In this blog, I’ve wondered why discontinuous innovation is abandoned by orthodox financial analysis. Some of that behavior is due to economies of scale. Discontinuous innovation creates it’s own category on it’s own market populations. Discontinuous innovation doesn’t work when forced into an existing population by economies of scale, or economies of an already serviced population.

But, there is more beyond that. In “The Inventor’s Dilemma,” Christensen proposed separation as the means to overcome those economy of scale problem. Accountants asserted that it cost too much, so in the end his best idea did not get adopted. Did he use the bowling ally to build his own category and market population? No. Still, his idea was dead on, but not in the familiar way of separation as a spin out.

Further into the math, however, we find other issues like the underlying geometry of the firm evolves from a Dirac function, to a set of  Poisson games, to an approach to the normal, to the normal, and the departure from that normal. The firm’s environment starts in a taxi cab geometry (hyperbolic) where linearity is fragmented, becomes Euclidean where linearity is continuous, and moves on to spherical where multiple linarites, multiple orthodox business analyses, work simultaneously.

With all these nagging questions, we come to question of coordinate systems. Tensors were the answer to observing phenomena in different frames of reference. Tensors make transforms between systems with different coordinate systems simple. Remember that mathematicians always seek simpler. For a quick tutorial on tensors, watch Dan Fleisch explain tensors in “What’s a Tensor.”

In seeking the simpler mathematicians start off hard. In the next video, the presenter talks about some complicated stuff, see “Tensor Calculus 0: Introduction.” Around 48:00/101:38 into the video,  the presenter claims that the difficulties in the examples were caused by the premature selection of the coordinate systems. Cylindrical coordinates involve cylindrical math, and thus cylindrical solutions; polar, similarly; linear, similarly. Tensors simplified all of that. The solutions were analytical, thus far removed from the geometric intuition. Tensors returned us to our geometric intuitions.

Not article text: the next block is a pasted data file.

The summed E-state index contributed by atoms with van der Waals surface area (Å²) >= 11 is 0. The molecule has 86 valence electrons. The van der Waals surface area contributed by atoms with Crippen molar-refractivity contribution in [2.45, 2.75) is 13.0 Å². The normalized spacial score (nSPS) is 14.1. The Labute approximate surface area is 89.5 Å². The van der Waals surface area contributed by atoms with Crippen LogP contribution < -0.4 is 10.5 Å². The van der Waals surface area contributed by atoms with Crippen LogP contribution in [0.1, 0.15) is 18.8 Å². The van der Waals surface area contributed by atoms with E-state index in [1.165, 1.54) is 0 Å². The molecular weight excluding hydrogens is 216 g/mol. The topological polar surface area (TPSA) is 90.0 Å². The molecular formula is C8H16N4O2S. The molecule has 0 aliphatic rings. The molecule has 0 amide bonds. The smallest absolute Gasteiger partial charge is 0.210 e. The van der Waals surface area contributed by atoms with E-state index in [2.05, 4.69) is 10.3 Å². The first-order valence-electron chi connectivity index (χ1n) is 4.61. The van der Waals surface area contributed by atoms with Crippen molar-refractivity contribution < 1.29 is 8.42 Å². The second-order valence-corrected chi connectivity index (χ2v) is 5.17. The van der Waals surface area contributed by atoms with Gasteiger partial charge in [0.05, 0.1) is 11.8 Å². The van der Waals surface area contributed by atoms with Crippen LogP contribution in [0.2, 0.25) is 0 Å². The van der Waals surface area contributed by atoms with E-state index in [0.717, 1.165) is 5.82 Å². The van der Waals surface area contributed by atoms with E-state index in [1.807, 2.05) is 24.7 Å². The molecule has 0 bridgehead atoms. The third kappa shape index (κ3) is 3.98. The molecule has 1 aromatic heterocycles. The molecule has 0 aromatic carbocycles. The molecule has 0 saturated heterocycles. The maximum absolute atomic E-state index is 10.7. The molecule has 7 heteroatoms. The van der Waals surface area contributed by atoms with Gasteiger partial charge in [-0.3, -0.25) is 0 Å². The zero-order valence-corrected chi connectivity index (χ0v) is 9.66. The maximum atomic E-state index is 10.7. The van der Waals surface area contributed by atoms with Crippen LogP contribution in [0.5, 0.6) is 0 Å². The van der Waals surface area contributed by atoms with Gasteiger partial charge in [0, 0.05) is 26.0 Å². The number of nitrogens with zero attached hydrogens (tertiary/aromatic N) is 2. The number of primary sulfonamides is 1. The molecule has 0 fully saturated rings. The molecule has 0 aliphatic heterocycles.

The presenter says that when you pick a coordinate system, “… you’re doomed.” “You can’t tell. Am I looking at  a property of the coordinate system or a property of the problem?” The presenter confronts the issue of carried and carrier, or mathematics as media. I’ve blogged about this same problem in terms of software or software as media. What is carried? And, what is the carrier presenting us with the carried?

Recently, there was a tweet linking to a report on UX developer hiring vs infrastructure developer hiring. These days the former is up and the latter is down. Yes, a bias towards stasis, and definitely away from discontinuous innovation in a time when the economy needs the discontinuous more than the continuous. The economy needs some wealth creation, some value chain creation, some new career creation. Continuous innovation does none of that. Continuous innovation captures some cash. But, all we get from Lean and Open and fictional software is continuous innovation, replication, mismanaged outside monetizations and hype, so we lose to globalism and automation.

I can change the world significantly, or serve ads. We choosing to serve ads.

Back to the mathematics.

I’m left wondering about kernels and how they linearize systems of equations. What does a kernel that linearizes a hyperbolic geometry look like? Spherical kernels likewise? We linearize everything regardless of whether it’s linear or not. We’ve selected an outcome before we do the analysis just like going forward with an analysis embedding a particular coordinate system. We’ve assumed.  Sure, we can claim that the mathematics, the kernel makes us insensitive or enable us be insensitive to the particular geometry. We assume without engaging in WIFs.

Kernels like coordinate systems have let us lose our geometric intuition.

There should be a way to do an analysis of discontinuous innovation without the assumptions of linearity, linearizing kernels, a Euclidean geometry, and a time sheared temporality.

Time sheared temporality was readily apparent when we drove Route 66. That tiny building right there was a gas station. Several people waited there for the next model-T to pull in. The building next to it is more modern by decades.

This is the stuff we run into when we talk about design or brand, or use words like early-stage–a mess that misses the point of the technology adoption lifecycle, only the late main street and later stages involve orthodox business practices typical of F2000 firms. That stuff didn’t work in the earlier phases. It doesn’t work when evaluating discontinuous innovation.


Is the underlying technology yet to be adopted? Does it already fit into your firm’s economies of scale? Wonder about those orthodox practices and how they fail your discontinuous efforts?





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